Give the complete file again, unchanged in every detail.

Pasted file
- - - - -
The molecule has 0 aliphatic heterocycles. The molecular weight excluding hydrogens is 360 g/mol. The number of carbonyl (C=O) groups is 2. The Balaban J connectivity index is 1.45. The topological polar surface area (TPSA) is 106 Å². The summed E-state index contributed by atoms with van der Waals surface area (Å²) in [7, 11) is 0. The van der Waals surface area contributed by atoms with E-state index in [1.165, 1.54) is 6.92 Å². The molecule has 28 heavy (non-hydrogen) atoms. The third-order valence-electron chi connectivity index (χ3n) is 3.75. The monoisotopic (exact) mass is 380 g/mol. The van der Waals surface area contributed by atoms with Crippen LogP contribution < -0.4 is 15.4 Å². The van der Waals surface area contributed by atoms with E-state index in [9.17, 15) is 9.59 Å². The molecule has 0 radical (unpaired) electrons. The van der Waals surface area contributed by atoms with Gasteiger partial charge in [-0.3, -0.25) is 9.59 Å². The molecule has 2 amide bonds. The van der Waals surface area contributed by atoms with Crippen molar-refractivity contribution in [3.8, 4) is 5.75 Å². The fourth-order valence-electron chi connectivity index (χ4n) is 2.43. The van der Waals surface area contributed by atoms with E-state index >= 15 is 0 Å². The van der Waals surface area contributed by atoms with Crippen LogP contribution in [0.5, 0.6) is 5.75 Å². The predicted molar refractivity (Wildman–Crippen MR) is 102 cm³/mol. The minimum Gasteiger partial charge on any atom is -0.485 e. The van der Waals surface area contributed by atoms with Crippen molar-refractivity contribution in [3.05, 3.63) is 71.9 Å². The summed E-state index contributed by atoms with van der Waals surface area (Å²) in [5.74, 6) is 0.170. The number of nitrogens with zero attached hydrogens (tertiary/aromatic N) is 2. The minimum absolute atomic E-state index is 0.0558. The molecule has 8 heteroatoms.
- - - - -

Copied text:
The molecule has 0 aliphatic heterocycles. The molecular weight excluding hydrogens is 360 g/mol. The number of carbonyl (C=O) groups is 2. The Balaban J connectivity index is 1.45. The topological polar surface area (TPSA) is 106 Å². The summed E-state index contributed by atoms with van der Waals surface area (Å²) in [7, 11) is 0. The van der Waals surface area contributed by atoms with E-state index in [1.165, 1.54) is 6.92 Å². The molecule has 28 heavy (non-hydrogen) atoms. The third-order valence-electron chi connectivity index (χ3n) is 3.75. The monoisotopic (exact) mass is 380 g/mol. The van der Waals surface area contributed by atoms with Crippen LogP contribution < -0.4 is 15.4 Å². The van der Waals surface area contributed by atoms with E-state index in [9.17, 15) is 9.59 Å². The molecule has 0 radical (unpaired) electrons. The van der Waals surface area contributed by atoms with Gasteiger partial charge in [-0.3, -0.25) is 9.59 Å². The molecule has 2 amide bonds. The van der Waals surface area contributed by atoms with Crippen molar-refractivity contribution in [3.8, 4) is 5.75 Å². The fourth-order valence-electron chi connectivity index (χ4n) is 2.43. The van der Waals surface area contributed by atoms with E-state index >= 15 is 0 Å². The van der Waals surface area contributed by atoms with Crippen LogP contribution in [0.5, 0.6) is 5.75 Å². The predicted molar refractivity (Wildman–Crippen MR) is 102 cm³/mol. The minimum Gasteiger partial charge on any atom is -0.485 e. The van der Waals surface area contributed by atoms with Crippen molar-refractivity contribution in [3.05, 3.63) is 71.9 Å². The summed E-state index contributed by atoms with van der Waals surface area (Å²) in [5.74, 6) is 0.170. The number of nitrogens with zero attached hydrogens (tertiary/aromatic N) is 2. The minimum absolute atomic E-state index is 0.0558. The molecule has 8 heteroatoms.